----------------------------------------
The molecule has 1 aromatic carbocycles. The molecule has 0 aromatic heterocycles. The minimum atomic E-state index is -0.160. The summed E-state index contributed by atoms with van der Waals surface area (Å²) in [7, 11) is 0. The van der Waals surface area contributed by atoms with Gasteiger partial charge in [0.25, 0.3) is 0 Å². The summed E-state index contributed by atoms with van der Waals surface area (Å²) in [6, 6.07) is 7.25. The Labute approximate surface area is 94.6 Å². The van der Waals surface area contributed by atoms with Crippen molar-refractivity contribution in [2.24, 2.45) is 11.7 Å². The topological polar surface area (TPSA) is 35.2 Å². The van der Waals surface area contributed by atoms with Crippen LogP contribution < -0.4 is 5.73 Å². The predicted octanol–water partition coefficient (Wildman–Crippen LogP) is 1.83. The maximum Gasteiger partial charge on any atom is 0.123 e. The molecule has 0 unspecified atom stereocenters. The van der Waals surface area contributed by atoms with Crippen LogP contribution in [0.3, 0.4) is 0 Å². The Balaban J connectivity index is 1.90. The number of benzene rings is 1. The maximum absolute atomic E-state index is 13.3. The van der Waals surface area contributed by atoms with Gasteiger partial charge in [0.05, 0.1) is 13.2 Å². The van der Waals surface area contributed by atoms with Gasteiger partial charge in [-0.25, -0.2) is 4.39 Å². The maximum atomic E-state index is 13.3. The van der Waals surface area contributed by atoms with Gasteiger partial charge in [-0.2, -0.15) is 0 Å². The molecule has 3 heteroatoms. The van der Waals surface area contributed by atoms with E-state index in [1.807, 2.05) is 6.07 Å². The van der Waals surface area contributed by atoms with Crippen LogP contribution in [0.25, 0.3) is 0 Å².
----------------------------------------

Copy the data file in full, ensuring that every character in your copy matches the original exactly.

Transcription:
The molecule has 1 aromatic carbocycles. The molecule has 0 aromatic heterocycles. The minimum atomic E-state index is -0.160. The summed E-state index contributed by atoms with van der Waals surface area (Å²) in [7, 11) is 0. The van der Waals surface area contributed by atoms with Gasteiger partial charge in [0.25, 0.3) is 0 Å². The summed E-state index contributed by atoms with van der Waals surface area (Å²) in [6, 6.07) is 7.25. The Labute approximate surface area is 94.6 Å². The van der Waals surface area contributed by atoms with Crippen molar-refractivity contribution in [2.24, 2.45) is 11.7 Å². The topological polar surface area (TPSA) is 35.2 Å². The van der Waals surface area contributed by atoms with Crippen LogP contribution < -0.4 is 5.73 Å². The predicted octanol–water partition coefficient (Wildman–Crippen LogP) is 1.83. The maximum Gasteiger partial charge on any atom is 0.123 e. The molecule has 0 unspecified atom stereocenters. The van der Waals surface area contributed by atoms with Crippen LogP contribution in [0.3, 0.4) is 0 Å². The Balaban J connectivity index is 1.90. The number of benzene rings is 1. The maximum absolute atomic E-state index is 13.3. The van der Waals surface area contributed by atoms with Gasteiger partial charge in [0.05, 0.1) is 13.2 Å². The van der Waals surface area contributed by atoms with Gasteiger partial charge in [-0.25, -0.2) is 4.39 Å². The maximum atomic E-state index is 13.3. The van der Waals surface area contributed by atoms with Gasteiger partial charge in [-0.2, -0.15) is 0 Å². The molecule has 3 heteroatoms. The van der Waals surface area contributed by atoms with E-state index in [1.807, 2.05) is 6.07 Å². The van der Waals surface area contributed by atoms with Crippen LogP contribution in [0.25, 0.3) is 0 Å².